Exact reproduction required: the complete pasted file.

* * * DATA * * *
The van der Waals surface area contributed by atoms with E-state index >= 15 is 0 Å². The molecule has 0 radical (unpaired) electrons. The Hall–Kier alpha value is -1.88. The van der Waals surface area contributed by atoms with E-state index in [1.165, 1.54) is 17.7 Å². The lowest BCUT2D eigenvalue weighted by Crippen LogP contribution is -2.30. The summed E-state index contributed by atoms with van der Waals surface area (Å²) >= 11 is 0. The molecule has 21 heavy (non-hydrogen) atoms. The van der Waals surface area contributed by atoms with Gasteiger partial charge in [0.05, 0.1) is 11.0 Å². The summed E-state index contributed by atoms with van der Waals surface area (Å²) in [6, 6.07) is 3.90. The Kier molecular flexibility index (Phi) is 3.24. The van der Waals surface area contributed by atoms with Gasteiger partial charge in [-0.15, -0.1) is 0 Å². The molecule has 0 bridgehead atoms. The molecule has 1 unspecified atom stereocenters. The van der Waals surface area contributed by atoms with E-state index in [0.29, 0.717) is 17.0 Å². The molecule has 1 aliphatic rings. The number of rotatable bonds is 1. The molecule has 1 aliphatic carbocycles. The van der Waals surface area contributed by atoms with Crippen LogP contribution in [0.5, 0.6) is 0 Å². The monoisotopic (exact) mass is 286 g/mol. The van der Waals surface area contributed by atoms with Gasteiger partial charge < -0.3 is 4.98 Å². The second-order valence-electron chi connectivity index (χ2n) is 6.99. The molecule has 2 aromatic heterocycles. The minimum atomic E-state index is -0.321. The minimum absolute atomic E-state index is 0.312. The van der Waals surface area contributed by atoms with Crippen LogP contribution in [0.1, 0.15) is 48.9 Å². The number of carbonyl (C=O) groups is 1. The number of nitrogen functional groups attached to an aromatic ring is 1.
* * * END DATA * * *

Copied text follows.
The van der Waals surface area contributed by atoms with E-state index >= 15 is 0 Å². The molecule has 0 radical (unpaired) electrons. The Hall–Kier alpha value is -1.88. The van der Waals surface area contributed by atoms with E-state index in [1.165, 1.54) is 17.7 Å². The lowest BCUT2D eigenvalue weighted by Crippen LogP contribution is -2.30. The summed E-state index contributed by atoms with van der Waals surface area (Å²) >= 11 is 0. The molecule has 21 heavy (non-hydrogen) atoms. The van der Waals surface area contributed by atoms with Gasteiger partial charge in [0.05, 0.1) is 11.0 Å². The summed E-state index contributed by atoms with van der Waals surface area (Å²) in [6, 6.07) is 3.90. The Kier molecular flexibility index (Phi) is 3.24. The van der Waals surface area contributed by atoms with Gasteiger partial charge in [-0.15, -0.1) is 0 Å². The molecule has 0 bridgehead atoms. The molecule has 1 unspecified atom stereocenters. The van der Waals surface area contributed by atoms with E-state index in [0.29, 0.717) is 17.0 Å². The molecule has 1 aliphatic rings. The number of rotatable bonds is 1. The molecule has 1 aliphatic carbocycles. The van der Waals surface area contributed by atoms with Crippen LogP contribution in [0.5, 0.6) is 0 Å². The monoisotopic (exact) mass is 286 g/mol. The van der Waals surface area contributed by atoms with Gasteiger partial charge < -0.3 is 4.98 Å². The second-order valence-electron chi connectivity index (χ2n) is 6.99. The molecule has 2 aromatic heterocycles. The minimum atomic E-state index is -0.321. The minimum absolute atomic E-state index is 0.312. The van der Waals surface area contributed by atoms with Crippen LogP contribution in [0.1, 0.15) is 48.9 Å². The number of carbonyl (C=O) groups is 1. The number of nitrogen functional groups attached to an aromatic ring is 1.